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Moths Infestation

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case-bearing-moth-thumbnailmoth controlbrown-house-moth-thumbnailcommon-clothes-moth-thumbnailMoth Control

Latin Name – Order Lepidoptera

What They Look Like

Though moths tend to look very different in appearance and size, the visual aspect is as far as it goes. Your typical moth has two wings, each covered in fine scales which, depending on the moth, may be spectacularly colourful, or quite dull, being composed mostly of greys and browns. The kind of moth you’re likely to find in your home will be under an inch in size and quite dull in colour.

What They Eat and How They Behave

Though moths are more or less built the same in spite of their visual differences, their behaviour and diet is as varied as their colours. For example, certain moths can be a significant problem for agriculture, while others cause little to no problems for people save for the occasional fright. Some moths serve an important role in pollinating various plants, while others simply feed on the blood of animals. Of course, they serve as a food source for many larger animals of all types, from lizards to spiders. In the home, you’re most likely to find a moth nibbling at your stored food, something that the Brown House Moth Hofmannophila pseudospretella is known for!

Moths have built themselves something of a bad reputation for eating away at clothing (such as the Common Clothes Moth Tineola bisselliella) that has spent a long time in the cupboard, but in truth, moths will ruin just about anything, including fur and feathers, especially if the moth is a Case-Bearing Clothes Moth Tinea pellionella.

Despite a penchant for flying into light bulbs, moths actually prefer the dark, and will often be found in places like closets, and attics, snoozing away in bits of fabric, such as curtains or old clothing. Due to their largely sedentary nature, they can often grow to substantial numbers in a location before ever being noticed by a person.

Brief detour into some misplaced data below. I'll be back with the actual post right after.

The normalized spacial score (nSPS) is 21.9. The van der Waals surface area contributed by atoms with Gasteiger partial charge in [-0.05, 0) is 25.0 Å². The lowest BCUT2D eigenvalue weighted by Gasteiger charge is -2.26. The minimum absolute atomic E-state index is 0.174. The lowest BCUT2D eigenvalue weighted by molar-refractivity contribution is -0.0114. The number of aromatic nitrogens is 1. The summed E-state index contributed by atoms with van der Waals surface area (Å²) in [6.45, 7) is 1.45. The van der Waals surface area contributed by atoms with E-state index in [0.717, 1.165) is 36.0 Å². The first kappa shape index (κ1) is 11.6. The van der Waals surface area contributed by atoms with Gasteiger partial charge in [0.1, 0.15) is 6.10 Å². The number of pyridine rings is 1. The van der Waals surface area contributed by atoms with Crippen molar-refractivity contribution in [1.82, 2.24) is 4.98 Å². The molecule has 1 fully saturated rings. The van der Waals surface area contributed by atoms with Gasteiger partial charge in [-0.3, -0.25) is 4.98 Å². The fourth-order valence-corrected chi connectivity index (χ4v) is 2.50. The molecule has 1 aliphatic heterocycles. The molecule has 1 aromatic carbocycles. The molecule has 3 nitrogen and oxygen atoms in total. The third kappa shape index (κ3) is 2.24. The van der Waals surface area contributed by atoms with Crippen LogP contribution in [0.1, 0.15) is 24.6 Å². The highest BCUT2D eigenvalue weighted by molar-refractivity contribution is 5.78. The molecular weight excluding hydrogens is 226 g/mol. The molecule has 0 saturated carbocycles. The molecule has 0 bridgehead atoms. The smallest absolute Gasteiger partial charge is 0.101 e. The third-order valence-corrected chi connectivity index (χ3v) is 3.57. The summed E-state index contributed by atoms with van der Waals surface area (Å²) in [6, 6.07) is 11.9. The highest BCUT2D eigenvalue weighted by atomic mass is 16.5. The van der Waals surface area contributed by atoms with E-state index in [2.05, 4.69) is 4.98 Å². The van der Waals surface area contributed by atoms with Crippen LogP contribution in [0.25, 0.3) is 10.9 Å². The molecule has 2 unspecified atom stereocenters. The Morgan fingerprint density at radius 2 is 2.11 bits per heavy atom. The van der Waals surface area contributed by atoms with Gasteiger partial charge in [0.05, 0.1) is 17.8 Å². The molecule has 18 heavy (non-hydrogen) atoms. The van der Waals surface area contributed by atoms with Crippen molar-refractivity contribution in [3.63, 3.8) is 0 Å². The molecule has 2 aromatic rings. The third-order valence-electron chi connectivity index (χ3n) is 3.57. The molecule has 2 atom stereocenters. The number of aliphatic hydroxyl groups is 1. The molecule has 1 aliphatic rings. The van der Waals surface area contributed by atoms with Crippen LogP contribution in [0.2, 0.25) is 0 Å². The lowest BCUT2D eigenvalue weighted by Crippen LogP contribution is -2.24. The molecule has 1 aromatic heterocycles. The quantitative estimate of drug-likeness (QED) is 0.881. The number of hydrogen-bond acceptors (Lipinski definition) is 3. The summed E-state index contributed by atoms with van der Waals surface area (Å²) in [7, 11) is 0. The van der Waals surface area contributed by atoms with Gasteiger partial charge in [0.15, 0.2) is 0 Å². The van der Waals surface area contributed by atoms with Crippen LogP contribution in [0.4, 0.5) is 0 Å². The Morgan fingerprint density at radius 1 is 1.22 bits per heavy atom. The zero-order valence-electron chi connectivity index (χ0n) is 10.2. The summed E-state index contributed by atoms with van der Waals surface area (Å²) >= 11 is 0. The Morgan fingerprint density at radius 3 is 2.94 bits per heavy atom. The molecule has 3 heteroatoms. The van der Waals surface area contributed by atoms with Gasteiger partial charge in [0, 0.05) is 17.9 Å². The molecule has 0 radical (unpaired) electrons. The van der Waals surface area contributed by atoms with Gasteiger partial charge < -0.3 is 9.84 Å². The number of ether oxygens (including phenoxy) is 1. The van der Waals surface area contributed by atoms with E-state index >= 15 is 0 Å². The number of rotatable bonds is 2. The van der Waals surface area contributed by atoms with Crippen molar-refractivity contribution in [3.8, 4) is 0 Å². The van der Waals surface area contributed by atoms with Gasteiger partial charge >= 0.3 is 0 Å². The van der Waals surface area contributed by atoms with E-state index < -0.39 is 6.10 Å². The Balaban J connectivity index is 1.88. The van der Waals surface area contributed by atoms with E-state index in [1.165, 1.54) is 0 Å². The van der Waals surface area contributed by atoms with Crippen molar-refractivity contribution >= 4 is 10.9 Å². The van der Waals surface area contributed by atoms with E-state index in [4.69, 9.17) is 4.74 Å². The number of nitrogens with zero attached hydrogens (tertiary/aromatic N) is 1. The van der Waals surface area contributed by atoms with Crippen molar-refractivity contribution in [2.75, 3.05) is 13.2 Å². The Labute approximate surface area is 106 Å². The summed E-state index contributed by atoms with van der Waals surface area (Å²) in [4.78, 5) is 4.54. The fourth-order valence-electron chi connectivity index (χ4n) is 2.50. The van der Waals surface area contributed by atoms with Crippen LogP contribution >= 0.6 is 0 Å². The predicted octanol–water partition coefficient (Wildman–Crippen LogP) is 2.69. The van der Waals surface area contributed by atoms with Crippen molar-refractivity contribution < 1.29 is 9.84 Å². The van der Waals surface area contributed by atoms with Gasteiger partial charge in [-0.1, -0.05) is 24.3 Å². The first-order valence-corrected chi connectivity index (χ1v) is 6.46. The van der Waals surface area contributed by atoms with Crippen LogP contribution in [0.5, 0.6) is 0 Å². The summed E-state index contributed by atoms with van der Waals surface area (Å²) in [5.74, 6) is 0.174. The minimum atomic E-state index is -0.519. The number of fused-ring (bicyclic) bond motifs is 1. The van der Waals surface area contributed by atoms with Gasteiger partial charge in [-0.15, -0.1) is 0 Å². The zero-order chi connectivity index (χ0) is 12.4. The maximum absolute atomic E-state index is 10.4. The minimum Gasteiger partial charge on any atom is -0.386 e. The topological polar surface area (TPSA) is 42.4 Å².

The kind of moth that eats your favourite jumper is known as Common Clothes Moth Tineola bisselliella, or a webbing cloth moth, and it is actually their larvae that does the damage, not the grown moth itself. They are picky though, preferring animal based clothing such as woolly jumpers over their synthetic counterparts.

Other than the aforementioned wardrobe-ruining activities, moths are generally considered to be harmless to people directly, though they can be annoying and a not insignificant number of people will be scared of them. Despite this perception, some moths are more troublesome, such as the saddleback caterpillar moth, the Io moth, and the southern flannel moth, as their larvae can actually sting! The biggest area of concern over moth behaviour is in agriculture, though, where a significant moth infestation can cause serious damage to crops. Diamondback moths, Codling moths, and Gypsy moth caterpillars are a nightmare to cabbage, fruit, and forested areas respectively. Other moth larvae (known as cotton bollworms, tomato fruitworms, and corn earworms) have been known to consume tomato, cotton, and corn. This is also something the Brown House Moth Hofmannophila pseudospretella is known for.

How They Get In Your Closet

Aside from the most obvious method of flying through an open door or window, moths can also find their way into your home via an infested medium that is brought in, such as food products, plants, or clothing. Plants especially are susceptible to White-Shouldered House Moth Endrosis sarcitrella, which eat plantlife and other organic debris.

Tips to Prevent an Infestation

A good starting point for preventing moths from getting into your home is to check over food that is being brought into the house, that goes double for grain-based food stuff and pet food. Be sure to check any fabrics entering the house, be they clothes, rugs, furniture, etc, the latter being more the purview of the Case-Bearing Clothes Moth Tinea pellionella. It may also help to limit the use of outdoor lighting as much as is feasible as the lights tend to attract moths at night time.

The Signs of a Moth Infestation

Unfortunately, a lot of the signs of a moth infestation are only detectable after the infestation is underway, and the signs vary depending on what species of moth you are dealing with. For example, typical indoor moths can be seen by the adults flying around the room, whereas moths that eat fabric tend to be noticed by the mess they make of your wardrobe. Plant-eating moths such as the White-Shouldered House Moth Endrosis sarcitrella can be noticed by the damage caused to plant life around the house. Sometimes webbing or droppings may be noticed as well.